Spirit of the Bayonet: Bayonet Charge in Basra
While the insignia of US Infantry is crossed rifles, its spirit is the spirit of the bayonet. Every American infantryman, indeed every American soldier, learns the Spirit of the Bayonet.
Following is a brief case study on the tactical success of a bayonet charge in Basra, Iraq in May, 2004 by British soldiers. It was written by Edwin Halpain and Justin Walker at the Urban Warfare Analysis Center and released on January 27, 2009.
We should all stand and cheer our British comrades. When the odds were against them, they prevailed due to training in, and execution of, the Spirit of the Bayonet.
For those of you unfamiliar, let there be no ambiguity: The Spirit of the Bayonet is to kill.
Bayonets in Basra – A Case Study on the Effects of Irregular Warfare
This report is a brief case study on the tactical success of a bayonet charge in Basra, Iraq in May 2004 by British soldiers. As a case study, the findings are not intended to automatically apply to other situations in different locations. Nonetheless, this incident marks a helpful contribution to the larger study of irregular warfare. The research is based on open source reporting combined with collaborative discussions about the incident by military, social science, and technology analysts at the Urban Warfare Analysis Center (UWAC). Interviews with the actual participants in the battle would be a logical next step to better understand the dynamics and significance of this event.
In May 2004, approximately 20 British troops in Basra were ambushed and forced out of their vehicles by about 100 Shiite militia fighters. When ammunition ran low, the British troops fixed bayonets and charged the enemy. About 20 militiamen were killed in the assault without any British deaths.
The bayonet charge appeared to succeed for three main reasons. First, the attack was the first of its kind in that region and captured the element of surprise. Second, enemy fighters probably believed jihadist propaganda stating that coalition troops were cowards unwilling to fight in close combat, further enhancing the element of surprise. Third, the strict discipline of the British troops overwhelmed the ability of the militia fighters to organize a cohesive counteraction.
The effects of this tactical action in Basra are not immediately applicable elsewhere, but an important dominant theme emerges regarding the need to avoid predictable patterns of behavior within restrictive rules of engagement. Commanders should keep adversaries off balance with creative feints and occasional shows of force lest they surrender the initiative to the enemy.
Overview of Bayonet Charge
On 21 May 2004, Mahdi militiamen engaged a convoy consisting of approximately 20 British troops from the Argyll and Sutherland Highlanders 55 miles north of Basra. A squad from the Princess of Wales regiment came to their assistance. What started as an attack on a passing convoy ended with at least 28 militiamen dead and just three British troops wounded. The militiamen engaged a force that had restrictive rules of engagement prior to the incident that prevented them from returning fire. What ensued was an example of irregular warfare by coalition troops that achieved a tactical victory over a numerically superior foe with considerable firepower.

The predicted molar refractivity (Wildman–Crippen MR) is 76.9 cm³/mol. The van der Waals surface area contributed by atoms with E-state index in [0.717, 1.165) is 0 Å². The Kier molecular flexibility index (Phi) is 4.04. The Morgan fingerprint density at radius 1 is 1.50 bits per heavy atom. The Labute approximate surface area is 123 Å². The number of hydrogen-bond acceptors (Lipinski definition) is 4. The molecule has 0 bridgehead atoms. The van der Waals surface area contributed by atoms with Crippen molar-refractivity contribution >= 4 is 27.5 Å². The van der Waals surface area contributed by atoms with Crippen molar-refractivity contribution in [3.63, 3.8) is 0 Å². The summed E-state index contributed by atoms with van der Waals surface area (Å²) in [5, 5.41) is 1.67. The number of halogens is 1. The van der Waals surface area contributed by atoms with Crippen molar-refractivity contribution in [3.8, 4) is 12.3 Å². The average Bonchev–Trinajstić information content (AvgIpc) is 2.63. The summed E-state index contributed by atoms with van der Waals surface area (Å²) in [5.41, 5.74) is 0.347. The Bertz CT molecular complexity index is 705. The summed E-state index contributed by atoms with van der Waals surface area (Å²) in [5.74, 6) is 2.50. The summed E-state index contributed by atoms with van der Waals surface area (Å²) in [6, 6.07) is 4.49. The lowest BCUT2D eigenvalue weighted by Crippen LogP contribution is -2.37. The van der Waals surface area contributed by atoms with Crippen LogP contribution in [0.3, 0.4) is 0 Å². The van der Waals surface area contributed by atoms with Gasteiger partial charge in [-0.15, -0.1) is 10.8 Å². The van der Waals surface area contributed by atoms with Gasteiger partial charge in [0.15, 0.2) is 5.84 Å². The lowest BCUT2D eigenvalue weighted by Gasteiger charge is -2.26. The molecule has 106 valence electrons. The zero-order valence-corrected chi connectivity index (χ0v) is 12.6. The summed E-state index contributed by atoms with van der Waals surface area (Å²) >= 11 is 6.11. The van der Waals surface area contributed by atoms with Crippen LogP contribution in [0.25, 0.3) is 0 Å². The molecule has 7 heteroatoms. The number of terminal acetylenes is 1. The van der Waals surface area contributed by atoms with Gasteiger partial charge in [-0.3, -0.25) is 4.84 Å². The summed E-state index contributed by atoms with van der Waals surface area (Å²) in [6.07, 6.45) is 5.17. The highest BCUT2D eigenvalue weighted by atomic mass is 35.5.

Atmosphere Preceding the Attack
After a period of relative calm, attacks escalated after coalition forces attempted to arrest Shiite cleric Muqtada al-Sadr. British soldiers in southern Iraq said they were “stunned” by the level of violence near Basra. In particular, Mahdi militiamen conducted regular ambushes on British convoys on the roads between Basra and Baghdad. Frequent, uncoordinated attacks inflicted little damage, although precise data is unavailable in open sources. Since the Scottish and Welsh troops arrived in Basra, Shiite militias averaged about five attacks per day in Basra.
The Bayonet Charge
The battle began when over 100 Mahdi army fighters ambushed two unarmored vehicles transporting around 20 Argylls on the isolated Route Six highway near the southern city of Amarah. Ensconced in trenches along the road, the militiamen fired mortars, rocket propelled grenades, and machine gun rounds. The vehicles stopped and British troops returned fire. The Mahdi barrage caused enough damage to force the troops to exit the vehicles. The soldiers quickly established a defensive perimeter and radioed for reinforcements from the main British base at Amarah – Camp Abu Naji. Reinforcements from the Princess of Wales’s Royal Regiment assisted the Argylls in an offensive operation against the Mahdi militiamen. When ammunition ran low among the British troops, the decision was made to fix bayonets for a direct assault.
The British soldiers charged across 600 feet of open ground toward enemy trenches. They engaged in intense hand-to-hand fighting with the militiamen. Despite being outnumbered and lacking ammunition, the Argylls and Princess of Wales troops routed the enemy. The British troops killed about 20 militiamen in the bayonet charge and between 28 and 35 overall. Only three British soldiers were injured.